Written by Frances Brody — Following on from her success with the Braithwaite case in Dying in the Wool, private investigator Kate Shackleton and her assistant Jim Sykes take on a robbery case for a pawn broker. The duo are charged with personally informing the broker’s clients that their pledges have been stolen and suitable compensation will be arranged. However, Kate becomes distracted from her task when she stumbles upon the murdered body of local business man, Laurence Milner, in a doorway after a night at the theatre with friends.
The following morning Captain Wolfendale, a Boer War veteran and associate of Milner, receives a ransom note for £1000 for the safe return of his missing granddaughter Lucy. The three separate cases make for a complex plot with many twists, turns and red herrings, which converge with surprising results.
This crime book is set in Yorkshire and written in a mix of first- and third-person, which sets a page turning pace for the novel. A Medal for Murder is spiced up with snippets of back story surrounding the Boer War, with particular focus on the British Army’s treatment of Boer women and children in concentration camps. This furnishes the novel with some interesting historical context. Dealing with issues of class, responsibility and opportunity, the book is full of skulduggery and dastardliness. But it seems that what goes around comes around, with most characters getting their just deserts whether they’re good or bad.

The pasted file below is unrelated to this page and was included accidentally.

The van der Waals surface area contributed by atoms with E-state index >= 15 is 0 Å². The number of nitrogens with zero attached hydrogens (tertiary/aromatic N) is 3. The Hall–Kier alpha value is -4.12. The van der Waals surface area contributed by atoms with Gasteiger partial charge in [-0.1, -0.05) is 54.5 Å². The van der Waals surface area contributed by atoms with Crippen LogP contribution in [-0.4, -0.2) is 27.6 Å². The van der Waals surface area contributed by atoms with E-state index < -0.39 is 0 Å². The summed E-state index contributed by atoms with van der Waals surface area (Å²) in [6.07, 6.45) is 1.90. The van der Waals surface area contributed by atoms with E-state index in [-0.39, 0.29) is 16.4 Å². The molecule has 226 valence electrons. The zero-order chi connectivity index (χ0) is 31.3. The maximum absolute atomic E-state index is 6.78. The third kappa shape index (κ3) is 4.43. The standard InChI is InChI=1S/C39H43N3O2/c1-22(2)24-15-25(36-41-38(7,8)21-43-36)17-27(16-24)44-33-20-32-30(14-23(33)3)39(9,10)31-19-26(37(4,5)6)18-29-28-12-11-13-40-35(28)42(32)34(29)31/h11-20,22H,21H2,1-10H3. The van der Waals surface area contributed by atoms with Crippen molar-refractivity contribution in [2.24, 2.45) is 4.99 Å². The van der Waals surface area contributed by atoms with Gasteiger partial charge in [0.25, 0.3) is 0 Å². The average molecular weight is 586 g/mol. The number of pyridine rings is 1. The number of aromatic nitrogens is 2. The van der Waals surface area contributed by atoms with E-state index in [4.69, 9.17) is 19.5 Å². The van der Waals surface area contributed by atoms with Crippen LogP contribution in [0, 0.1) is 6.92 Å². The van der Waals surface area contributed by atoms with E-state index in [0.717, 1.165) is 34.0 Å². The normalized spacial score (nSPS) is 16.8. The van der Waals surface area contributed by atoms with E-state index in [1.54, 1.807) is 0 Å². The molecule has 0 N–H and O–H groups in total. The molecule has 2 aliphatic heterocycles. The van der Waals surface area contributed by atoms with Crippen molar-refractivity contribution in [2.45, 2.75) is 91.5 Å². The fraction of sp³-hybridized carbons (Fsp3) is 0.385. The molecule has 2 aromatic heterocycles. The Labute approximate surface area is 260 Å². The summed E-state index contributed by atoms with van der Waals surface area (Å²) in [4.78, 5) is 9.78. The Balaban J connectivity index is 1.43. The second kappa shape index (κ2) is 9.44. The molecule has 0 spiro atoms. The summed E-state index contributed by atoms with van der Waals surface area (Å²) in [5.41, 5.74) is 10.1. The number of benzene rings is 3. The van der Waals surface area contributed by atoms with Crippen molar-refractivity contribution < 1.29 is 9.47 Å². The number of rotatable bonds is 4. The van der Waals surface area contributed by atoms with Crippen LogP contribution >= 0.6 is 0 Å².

Brody’s heroine Kate Shakleton is a privileged woman, whose mother has a title by birth, and is comfortably provided for by her war widow’s pension. This allows her the freedom to pursue her sleuthing although she does meet with limitations as fits with the era. However Kate is a determined young woman with an internal moral code that puts her at odds with her assistant, ex-policeman Sykes. This dynamic leads the reader to question whether justice and the law can coexist. What is right and wrong is never black or white in Kate Shackleton mysteries.
This second book picks up a love interest that was hinted at in Dying in the Wool in the form of Inspector Charles of Scotland Yard. No doubt this will develop further in the next book, Murder in the Afternoon which comes out in paperback in March. I didn’t feel Kate needed to have a love interest, but perhaps the publishers did? A very enjoyable crime mystery.
CFL Rating: 4 Stars